David Boyd, Jr: Artist's long road home
by Bradley Hartsell
When someone asked David Boyd Jr. why he paints from the “perspective of a child,” something he hadn’t thought of before, it jarred him.
He thought about this new perception and remembered all the times as a child he played with his families’ old cars in tall fields near his home. Boyd considers that he may have connected back to the early years — without even knowing it — when he picks up a paintbrush.
Six years ago, Boyd was battling a kidney stone, an all-around miserable experience for him. At that time, he was teaching at The Heritage School where he had been employed since 1996, but Boyd was doing little else with art. The trauma of the kidney stone prompted him into self-reflection, which involved giving up smoking and working toward a healthier lifestyle. The trauma also led him where he knew he always wanted to be: behind a canvas.
“I wasn’t doing anything for my spirit,” says Boyd of his life before realizing he needed to be painting. “Which is probably why I was miserable,” he says with a slight chuckle.
“My 20s were the ‘decade of decadence.’ I didn’t do anything. I felt lost.”
In 2007, Boyd attended a workshop conducted by artist Millie Gosch where she turned him on to painting every day by suggesting an artist only becomes great after painting 1,000 acres of canvas. So, Boyd stopped putting it off and began painting before work, after work, sometimes even during work. Every single day.
In the six years since, Boyd has become one of the most respected artists in the region. His southern impressionistic landscapes and antiques are emerging as staples in regional art. Last week, when Boyd walked in to attend an art exhibit at the Centre for Performing and Visual Arts, where one of his paintings hangs in the permanent room, a patron of the Centre remarked to me what a talent he is.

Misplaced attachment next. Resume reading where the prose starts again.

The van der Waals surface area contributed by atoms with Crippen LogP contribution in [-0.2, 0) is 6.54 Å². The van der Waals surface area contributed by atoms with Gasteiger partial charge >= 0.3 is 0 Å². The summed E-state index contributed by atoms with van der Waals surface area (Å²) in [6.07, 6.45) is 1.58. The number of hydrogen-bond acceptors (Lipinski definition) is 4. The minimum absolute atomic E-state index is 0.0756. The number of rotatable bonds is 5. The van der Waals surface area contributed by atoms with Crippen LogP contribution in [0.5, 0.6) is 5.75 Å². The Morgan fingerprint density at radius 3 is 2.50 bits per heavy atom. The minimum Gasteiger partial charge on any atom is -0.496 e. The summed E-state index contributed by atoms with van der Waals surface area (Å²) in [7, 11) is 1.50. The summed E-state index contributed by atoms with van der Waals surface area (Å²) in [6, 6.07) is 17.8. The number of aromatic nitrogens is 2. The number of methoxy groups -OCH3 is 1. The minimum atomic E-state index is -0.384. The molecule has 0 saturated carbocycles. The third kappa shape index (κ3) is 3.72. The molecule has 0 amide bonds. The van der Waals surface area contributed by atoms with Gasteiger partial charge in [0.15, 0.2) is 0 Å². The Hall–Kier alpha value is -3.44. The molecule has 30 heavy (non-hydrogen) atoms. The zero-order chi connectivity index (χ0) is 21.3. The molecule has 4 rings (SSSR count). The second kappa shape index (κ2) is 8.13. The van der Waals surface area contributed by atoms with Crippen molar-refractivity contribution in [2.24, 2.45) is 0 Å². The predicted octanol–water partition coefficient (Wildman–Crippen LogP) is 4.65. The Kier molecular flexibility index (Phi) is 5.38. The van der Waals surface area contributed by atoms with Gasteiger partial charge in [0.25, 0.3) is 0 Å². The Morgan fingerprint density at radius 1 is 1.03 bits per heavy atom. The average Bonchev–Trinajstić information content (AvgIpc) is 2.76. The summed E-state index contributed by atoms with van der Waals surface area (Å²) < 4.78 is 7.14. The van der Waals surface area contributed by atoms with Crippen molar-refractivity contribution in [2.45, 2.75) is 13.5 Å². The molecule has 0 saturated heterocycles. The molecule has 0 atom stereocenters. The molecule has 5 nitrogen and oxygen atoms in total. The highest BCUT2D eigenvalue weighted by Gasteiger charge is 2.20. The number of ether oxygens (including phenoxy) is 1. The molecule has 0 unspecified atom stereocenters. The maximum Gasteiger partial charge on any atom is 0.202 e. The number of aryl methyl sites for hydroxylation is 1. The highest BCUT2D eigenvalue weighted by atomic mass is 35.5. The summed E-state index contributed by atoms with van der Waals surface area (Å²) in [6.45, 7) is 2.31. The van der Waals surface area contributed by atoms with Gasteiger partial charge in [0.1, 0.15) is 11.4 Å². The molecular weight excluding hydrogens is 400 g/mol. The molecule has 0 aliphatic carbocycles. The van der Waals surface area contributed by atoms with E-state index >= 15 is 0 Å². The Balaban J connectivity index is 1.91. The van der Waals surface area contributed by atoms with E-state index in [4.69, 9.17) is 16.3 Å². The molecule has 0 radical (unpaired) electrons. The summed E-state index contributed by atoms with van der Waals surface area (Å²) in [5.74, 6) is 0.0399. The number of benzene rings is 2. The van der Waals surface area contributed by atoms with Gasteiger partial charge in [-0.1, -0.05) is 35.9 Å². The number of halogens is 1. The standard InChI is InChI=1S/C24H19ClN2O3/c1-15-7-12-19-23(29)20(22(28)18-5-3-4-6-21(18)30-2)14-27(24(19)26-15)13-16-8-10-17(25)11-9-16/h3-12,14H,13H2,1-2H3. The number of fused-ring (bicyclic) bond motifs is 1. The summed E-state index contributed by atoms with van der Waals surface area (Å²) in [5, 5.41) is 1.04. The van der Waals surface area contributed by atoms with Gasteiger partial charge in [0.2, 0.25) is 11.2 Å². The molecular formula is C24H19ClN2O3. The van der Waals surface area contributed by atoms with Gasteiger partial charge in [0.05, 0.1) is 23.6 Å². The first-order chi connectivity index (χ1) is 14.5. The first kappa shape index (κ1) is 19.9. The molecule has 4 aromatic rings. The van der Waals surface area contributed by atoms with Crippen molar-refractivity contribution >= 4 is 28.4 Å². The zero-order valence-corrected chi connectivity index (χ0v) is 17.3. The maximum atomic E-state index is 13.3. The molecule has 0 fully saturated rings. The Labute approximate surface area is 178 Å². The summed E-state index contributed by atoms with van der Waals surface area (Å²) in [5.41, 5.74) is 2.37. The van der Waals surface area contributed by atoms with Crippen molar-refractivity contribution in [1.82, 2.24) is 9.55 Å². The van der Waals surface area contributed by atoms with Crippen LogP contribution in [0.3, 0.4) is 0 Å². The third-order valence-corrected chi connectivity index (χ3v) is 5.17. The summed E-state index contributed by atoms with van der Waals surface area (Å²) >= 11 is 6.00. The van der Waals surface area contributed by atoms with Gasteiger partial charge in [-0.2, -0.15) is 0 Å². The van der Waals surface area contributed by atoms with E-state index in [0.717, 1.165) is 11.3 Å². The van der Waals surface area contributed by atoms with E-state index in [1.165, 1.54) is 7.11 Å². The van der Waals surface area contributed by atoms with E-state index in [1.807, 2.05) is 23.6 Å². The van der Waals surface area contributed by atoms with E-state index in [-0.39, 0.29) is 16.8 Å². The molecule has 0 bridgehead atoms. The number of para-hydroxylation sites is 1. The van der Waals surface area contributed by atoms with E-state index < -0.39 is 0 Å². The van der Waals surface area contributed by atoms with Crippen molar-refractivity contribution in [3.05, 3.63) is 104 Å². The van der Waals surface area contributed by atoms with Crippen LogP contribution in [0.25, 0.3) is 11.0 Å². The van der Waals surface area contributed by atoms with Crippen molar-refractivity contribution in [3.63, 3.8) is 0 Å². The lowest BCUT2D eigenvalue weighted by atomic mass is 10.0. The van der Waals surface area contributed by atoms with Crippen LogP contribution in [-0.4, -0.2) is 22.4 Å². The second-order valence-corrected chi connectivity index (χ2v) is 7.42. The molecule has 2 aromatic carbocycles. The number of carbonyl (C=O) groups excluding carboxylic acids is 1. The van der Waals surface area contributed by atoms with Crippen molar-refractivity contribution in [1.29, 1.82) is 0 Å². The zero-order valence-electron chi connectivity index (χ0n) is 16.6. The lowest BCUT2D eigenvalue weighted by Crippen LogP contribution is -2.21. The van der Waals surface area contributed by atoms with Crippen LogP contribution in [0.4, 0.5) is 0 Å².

“He’s great, isn’t he? It’s wonderful to have that kind of talent in the community,” she told me.
Don Nixon runs the Coweta County School System’s Centre and recently held a show for Boyd. Nixon received “The Washington Truck,” a classic Boyd piece that he says is a favorite for those who’ve visited the Centre. For Nixon, he’s taking pleasure in watching a home-grown product find his stride.
“It has been my joy to watch David explore, excel and now evolve into an incredibly gifted artist,” says Nixon. “A daily commitment to his creative expression has contributed to this successful rise as a desired name for collectors. He sensitively captures for us disappearing treasures from the American landscape. Give him more paint and brushes.”
After spending a few years in the countryside of Georgia, Boyd and his wife, Julie, moved back to Newnan. The experience helped him find his bearings as an artist and as a person (Boyd admits to having to find an emotional calm that escaped him in his 20s). When he returned, he was primed for his rightful homecoming.
“Coming back [to Newnan] got me closer to the people who have known me my whole life and known that, eventually, I was going to be doing something like this,” Boyd says. “I think that’s a unique opportunity. I love it here. I grew up two blocks away. Ten years ago, I was not okay with that, I wanted to be as far away as possible. But now it feels right.”
Boyd is finding ways to further incorporate his home into his work. This month, he’s working on “30 Paintings in 30 Days,” a series focusing on the bridges, steeples and alleyways that inspire him as a painter and are unique to downtown Newnan. He’s also helped start up The Society of Seven, a local painting collective including Millie Gosch and Newnan’s Martin Pate that plans on coordinating some events later in the fall.
For Boyd, the highest compliment he can receive in his work is that one of his paintings looks “loose,” or not tied to any rigid formality. In the six years since he started painting in earnest, he’s found that peace. Life is freer and more vibrant than ever before and one of the best things about the new David Boyd Jr. is that he’s loosened up.